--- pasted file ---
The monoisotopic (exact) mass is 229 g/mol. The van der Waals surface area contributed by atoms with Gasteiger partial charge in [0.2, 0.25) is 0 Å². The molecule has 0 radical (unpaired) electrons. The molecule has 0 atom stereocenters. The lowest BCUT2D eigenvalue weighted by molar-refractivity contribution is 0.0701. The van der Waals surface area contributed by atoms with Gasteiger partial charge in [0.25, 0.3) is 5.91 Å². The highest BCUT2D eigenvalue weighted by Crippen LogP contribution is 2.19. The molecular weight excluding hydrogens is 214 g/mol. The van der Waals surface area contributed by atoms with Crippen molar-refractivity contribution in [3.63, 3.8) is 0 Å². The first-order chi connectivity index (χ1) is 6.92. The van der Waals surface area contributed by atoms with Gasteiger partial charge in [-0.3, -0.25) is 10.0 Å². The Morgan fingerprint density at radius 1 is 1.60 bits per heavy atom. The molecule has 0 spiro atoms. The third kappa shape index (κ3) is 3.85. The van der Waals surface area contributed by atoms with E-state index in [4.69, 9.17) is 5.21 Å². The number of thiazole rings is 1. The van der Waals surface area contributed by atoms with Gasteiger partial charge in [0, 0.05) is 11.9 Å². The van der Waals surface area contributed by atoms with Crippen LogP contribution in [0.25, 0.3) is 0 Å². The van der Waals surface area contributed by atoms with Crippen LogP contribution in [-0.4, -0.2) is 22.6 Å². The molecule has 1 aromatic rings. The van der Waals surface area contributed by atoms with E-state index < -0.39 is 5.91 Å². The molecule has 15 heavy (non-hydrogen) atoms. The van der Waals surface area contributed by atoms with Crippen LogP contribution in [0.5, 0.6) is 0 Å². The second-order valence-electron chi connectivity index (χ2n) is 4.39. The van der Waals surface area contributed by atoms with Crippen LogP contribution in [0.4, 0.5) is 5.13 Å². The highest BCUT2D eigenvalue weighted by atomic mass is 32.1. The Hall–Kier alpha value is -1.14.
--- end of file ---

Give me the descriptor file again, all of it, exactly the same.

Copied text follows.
The monoisotopic (exact) mass is 229 g/mol. The van der Waals surface area contributed by atoms with Gasteiger partial charge in [0.2, 0.25) is 0 Å². The molecule has 0 radical (unpaired) electrons. The molecule has 0 atom stereocenters. The lowest BCUT2D eigenvalue weighted by molar-refractivity contribution is 0.0701. The van der Waals surface area contributed by atoms with Gasteiger partial charge in [0.25, 0.3) is 5.91 Å². The highest BCUT2D eigenvalue weighted by Crippen LogP contribution is 2.19. The molecular weight excluding hydrogens is 214 g/mol. The van der Waals surface area contributed by atoms with Crippen molar-refractivity contribution in [3.63, 3.8) is 0 Å². The first-order chi connectivity index (χ1) is 6.92. The van der Waals surface area contributed by atoms with Gasteiger partial charge in [-0.3, -0.25) is 10.0 Å². The Morgan fingerprint density at radius 1 is 1.60 bits per heavy atom. The molecule has 0 spiro atoms. The third kappa shape index (κ3) is 3.85. The van der Waals surface area contributed by atoms with E-state index in [4.69, 9.17) is 5.21 Å². The number of thiazole rings is 1. The van der Waals surface area contributed by atoms with Gasteiger partial charge in [0, 0.05) is 11.9 Å². The van der Waals surface area contributed by atoms with Crippen LogP contribution in [0.25, 0.3) is 0 Å². The van der Waals surface area contributed by atoms with Crippen LogP contribution in [-0.4, -0.2) is 22.6 Å². The molecule has 1 aromatic rings. The van der Waals surface area contributed by atoms with E-state index < -0.39 is 5.91 Å². The molecule has 15 heavy (non-hydrogen) atoms. The van der Waals surface area contributed by atoms with Crippen LogP contribution in [0.5, 0.6) is 0 Å². The second-order valence-electron chi connectivity index (χ2n) is 4.39. The van der Waals surface area contributed by atoms with Crippen LogP contribution in [0.4, 0.5) is 5.13 Å². The highest BCUT2D eigenvalue weighted by atomic mass is 32.1. The Hall–Kier alpha value is -1.14.